Inequalities have widened and those on the periphery felt even further away from the centre. The reality of how much ‘dead time’ we lose to commutes and hollow tasks also became more apparent.
Overall one thing became crystal clear: greater attention must be paid to make our working lives more agile and flexible, and businesses must provide sufficient support to help us maintain a healthy relationship with work.
Don’t forget about our leaders
Leadership has come under intense pressure and, at times, scrutiny around the ethics of decisions made as they battle to keep their businesses afloat. But the question is, who takes care of the leaders that are expected and tasked to take care of the rest of us?
Right now, leaders need the ability to think strategically, at times pivoting their entire operating model to stay relevant. But it is those who combine strategy with the highest levels of emotional intelligence and who have made inclusion a primary business objective that have truly thrived.
HR teams were, and continue to be, at the epicentre of the crisis. They too have had an extraordinary 12 months, with no rule book to turn to and the need to rapidly re-deploy workers, working patterns and resourcing models.
With everyone looking towards HR for support, those key individuals don’t have the luxury of time to reflect and re-group.
Business success is dependent on worker wellbeing
In the same way that we often realise how spent we are when we finally stop and take holiday, individuals will recognise that they are running on fumes at the tail end of the crisis.
It is imperative that leaders and HR professionals start to think of wellbeing alongside inclusion as a key leadership capability. How to build sustainable and inclusive organisations, functions and teams.
Leave blanket approaches and box checks in 2020
2020 has also shown us that on some things you just can’t cut corners. The ‘follow me’ mentality of imitating competitor programmes, forming employee resource groups and tasking them with solving the issues, and hiring of D&I heads with no budget or authority is on the decline.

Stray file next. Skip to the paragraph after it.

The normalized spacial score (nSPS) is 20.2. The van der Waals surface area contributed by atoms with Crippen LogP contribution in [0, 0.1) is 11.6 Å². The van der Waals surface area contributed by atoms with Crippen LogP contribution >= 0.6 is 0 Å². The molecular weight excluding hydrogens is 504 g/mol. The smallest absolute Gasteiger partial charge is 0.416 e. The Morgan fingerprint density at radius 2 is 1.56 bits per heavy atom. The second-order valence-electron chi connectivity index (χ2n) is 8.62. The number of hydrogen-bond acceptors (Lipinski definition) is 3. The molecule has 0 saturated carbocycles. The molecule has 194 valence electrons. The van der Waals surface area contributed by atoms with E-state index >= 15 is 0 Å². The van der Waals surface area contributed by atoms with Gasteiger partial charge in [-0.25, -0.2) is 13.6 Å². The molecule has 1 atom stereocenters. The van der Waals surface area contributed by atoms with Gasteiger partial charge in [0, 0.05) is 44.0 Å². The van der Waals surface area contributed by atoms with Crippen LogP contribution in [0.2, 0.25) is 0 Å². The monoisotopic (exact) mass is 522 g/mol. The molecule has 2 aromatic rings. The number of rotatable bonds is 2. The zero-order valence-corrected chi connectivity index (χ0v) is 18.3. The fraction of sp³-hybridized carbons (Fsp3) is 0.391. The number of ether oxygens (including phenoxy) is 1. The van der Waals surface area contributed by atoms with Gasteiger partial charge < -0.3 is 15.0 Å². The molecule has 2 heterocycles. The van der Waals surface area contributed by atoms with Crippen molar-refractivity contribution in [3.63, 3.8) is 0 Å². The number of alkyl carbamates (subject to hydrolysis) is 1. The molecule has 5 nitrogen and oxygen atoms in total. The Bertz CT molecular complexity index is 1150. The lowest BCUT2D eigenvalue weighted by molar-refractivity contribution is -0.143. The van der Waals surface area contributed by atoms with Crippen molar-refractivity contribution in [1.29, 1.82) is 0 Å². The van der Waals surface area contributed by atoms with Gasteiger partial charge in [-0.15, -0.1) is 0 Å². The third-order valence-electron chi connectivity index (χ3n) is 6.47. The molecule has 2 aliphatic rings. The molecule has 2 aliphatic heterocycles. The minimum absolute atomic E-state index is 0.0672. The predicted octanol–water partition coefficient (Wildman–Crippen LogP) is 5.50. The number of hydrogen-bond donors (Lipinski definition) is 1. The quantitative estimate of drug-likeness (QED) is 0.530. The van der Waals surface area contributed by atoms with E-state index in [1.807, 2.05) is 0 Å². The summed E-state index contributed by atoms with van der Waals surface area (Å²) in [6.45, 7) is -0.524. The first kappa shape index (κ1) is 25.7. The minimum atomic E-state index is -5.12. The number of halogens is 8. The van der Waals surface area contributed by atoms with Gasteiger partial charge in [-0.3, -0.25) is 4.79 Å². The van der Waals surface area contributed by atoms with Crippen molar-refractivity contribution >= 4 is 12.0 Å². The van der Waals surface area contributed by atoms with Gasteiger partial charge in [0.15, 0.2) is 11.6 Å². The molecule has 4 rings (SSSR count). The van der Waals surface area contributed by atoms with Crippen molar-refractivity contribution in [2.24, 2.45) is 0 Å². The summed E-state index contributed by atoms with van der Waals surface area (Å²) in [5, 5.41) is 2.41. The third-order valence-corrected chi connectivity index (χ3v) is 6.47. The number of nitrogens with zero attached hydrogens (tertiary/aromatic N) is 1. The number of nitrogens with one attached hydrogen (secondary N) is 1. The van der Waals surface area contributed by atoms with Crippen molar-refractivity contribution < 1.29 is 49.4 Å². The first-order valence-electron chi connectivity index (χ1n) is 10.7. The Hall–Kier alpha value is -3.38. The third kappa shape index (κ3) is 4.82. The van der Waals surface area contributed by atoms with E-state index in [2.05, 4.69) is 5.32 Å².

My strong desire is that we will see far more meaningful programmes and interventions in 2021, such as;
- Leadership frameworks and programmes with inclusivity embedded in them
- A balanced approach to inclusion strategies that considers all strands of diversity
- A desire to look at deeper systemic challenges and the root causes holding inclusion back
- Wellbeing programmes for leaders and HR professionals
- The rise of holistic diagnostic wellbeing, which consider the multiple complex dimensions of wellbeing
- Coaching-led approaches to help with all of the above
- Leadership teams that value and encourage individuals to take time for reflection and personal growth
- A more thorough understanding of what ethical digital platforms look like
Above all, with organisations still battling with the now and struggling to look at what’s next, the main focus needs to be tackling the root cause of problems.
As we navigate the third wave of the pandemic, companies who have the courage to go deeper than the surface of the challenges will be empowered to create a safer, healthier and more inclusive workplace.
Chris Parke is CEO of Talking Talent